Putin Says Wagner Group Does Not Exist
Russian law does not recognize the existence of private military companies, including the Wagner Group, President Vladimir Putin told the newspaper Kommersant on July 13.
While attending a technology fair in Moscow, Putin was asked whether Wagner will continue operating as a combat formation.
Putin said: “Well, PMC Wagner does not exist; We don’t have a law on private military companies. So it simply doesn’t exist. The group exists, but legally it does not. It’s a separate issue, related to legalization, that needs to be taken up by the State Duma and the government. A complicated question.”
Led by their chief Yevgeny Prigozhin, Wagner fighters staged a mutiny on June 23 and attempted to advance towards Moscow. The mutiny ended the very next day, June 24, with an agreement brokered by Belarusian President Alexander Lukashenko. Under the agreement, many of the group fighters signed contracts with the Russian Ministry of Defense and the rest left for Belarus.
Earlier this week, Kremlin spokesman Dmitry Peskov confirmed that Putin had met with 35 members of Wagner on June 29, several days after the group engaged in an armed rebellion. Putin was asked about the meeting.
“I don’t have a version,” the Russian president replied. “You or NATO may have a version. I have what actually happened.”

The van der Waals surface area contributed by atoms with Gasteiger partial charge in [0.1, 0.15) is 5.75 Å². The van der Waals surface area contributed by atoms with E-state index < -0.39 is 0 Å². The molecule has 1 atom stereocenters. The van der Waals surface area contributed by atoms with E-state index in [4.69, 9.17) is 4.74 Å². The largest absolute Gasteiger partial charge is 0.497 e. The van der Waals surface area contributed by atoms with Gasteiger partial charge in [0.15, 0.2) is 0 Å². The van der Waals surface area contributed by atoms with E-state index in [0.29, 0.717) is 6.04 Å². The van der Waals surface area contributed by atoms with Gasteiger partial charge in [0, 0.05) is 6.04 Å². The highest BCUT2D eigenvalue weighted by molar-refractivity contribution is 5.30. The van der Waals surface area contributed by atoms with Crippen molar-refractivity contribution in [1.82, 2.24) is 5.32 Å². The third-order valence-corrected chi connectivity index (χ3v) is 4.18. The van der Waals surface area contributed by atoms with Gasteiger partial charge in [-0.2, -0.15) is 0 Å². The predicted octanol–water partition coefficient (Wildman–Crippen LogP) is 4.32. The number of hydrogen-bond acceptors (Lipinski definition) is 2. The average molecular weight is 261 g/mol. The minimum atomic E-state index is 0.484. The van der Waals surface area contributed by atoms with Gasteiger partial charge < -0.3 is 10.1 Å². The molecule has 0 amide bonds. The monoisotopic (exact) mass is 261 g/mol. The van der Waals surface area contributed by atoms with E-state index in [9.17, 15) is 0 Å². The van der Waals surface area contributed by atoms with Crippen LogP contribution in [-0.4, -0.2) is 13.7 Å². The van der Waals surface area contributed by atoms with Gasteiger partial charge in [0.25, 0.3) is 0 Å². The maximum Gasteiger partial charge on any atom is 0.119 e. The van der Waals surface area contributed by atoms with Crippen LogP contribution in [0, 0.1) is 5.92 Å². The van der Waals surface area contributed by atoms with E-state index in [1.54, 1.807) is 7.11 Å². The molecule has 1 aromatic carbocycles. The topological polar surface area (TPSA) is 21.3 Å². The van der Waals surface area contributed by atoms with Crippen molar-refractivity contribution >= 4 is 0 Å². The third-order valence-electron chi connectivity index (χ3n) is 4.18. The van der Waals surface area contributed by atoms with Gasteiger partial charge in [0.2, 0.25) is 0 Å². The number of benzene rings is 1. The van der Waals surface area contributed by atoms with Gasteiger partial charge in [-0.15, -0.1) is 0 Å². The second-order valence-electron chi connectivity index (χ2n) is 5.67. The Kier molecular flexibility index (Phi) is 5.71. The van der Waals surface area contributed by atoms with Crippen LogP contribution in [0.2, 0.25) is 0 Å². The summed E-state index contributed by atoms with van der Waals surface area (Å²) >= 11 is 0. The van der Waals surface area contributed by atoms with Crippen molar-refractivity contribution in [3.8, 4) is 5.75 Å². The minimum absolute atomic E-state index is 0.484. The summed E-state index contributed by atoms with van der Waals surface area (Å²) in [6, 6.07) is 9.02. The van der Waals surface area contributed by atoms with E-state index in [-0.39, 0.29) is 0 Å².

According to Putin, he wanted to meet with Wagner commanders who had fought honorably, more than with Prigozhin, though he was present as well.
“At the meeting I gave an assessment of what they did on the battlefield, and what they did during the events of June 24,” Putin said. “Third, I showed them the possible variants of how they could continue their service, including in combat. That is all.”
Putin added that he offered the men gathered at the Kremlin to continue their military service under the same commander they had served with for the past 16 months, known by his call sign “Grayhair”. While many of them nodded, Prigozhin spoke up on their behalf and said they did not agree.
In a related development, the Russian MoD announced on July 12 that Wagner had surrendered more than 2,000 pieces of military hardware to the military. The ministry said in a statement that the transfer process is going “according to plan” and is nearing completion.
The hardware handed over by Wagner included hundreds of heavy weaponry pieces, including main battle tanks of various types, multiple rocket launcher systems, self-propelled and towed artillery, anti-aircraft systems, and other combat vehicles.
Dozens of combat vehicles transferred by Wagner “have never been used in a combat environment,” the ministry noted in its statement. The group also surrendered over 2,500 tons of ammunition of different types as well as around 20,000 firearms.
The equipment is currently being transferred to rear field sites for maintenance, the ministry said, adding that it will be transferred to Russian military units for its “intended use”.
The crisis provoked by Wagner has clearly come to an end. The group’s presence in Russia will likely dissolve in the near future as its fighters sign contracts with the Russian MoD, leave to Belarus or simply return to their civilian lives.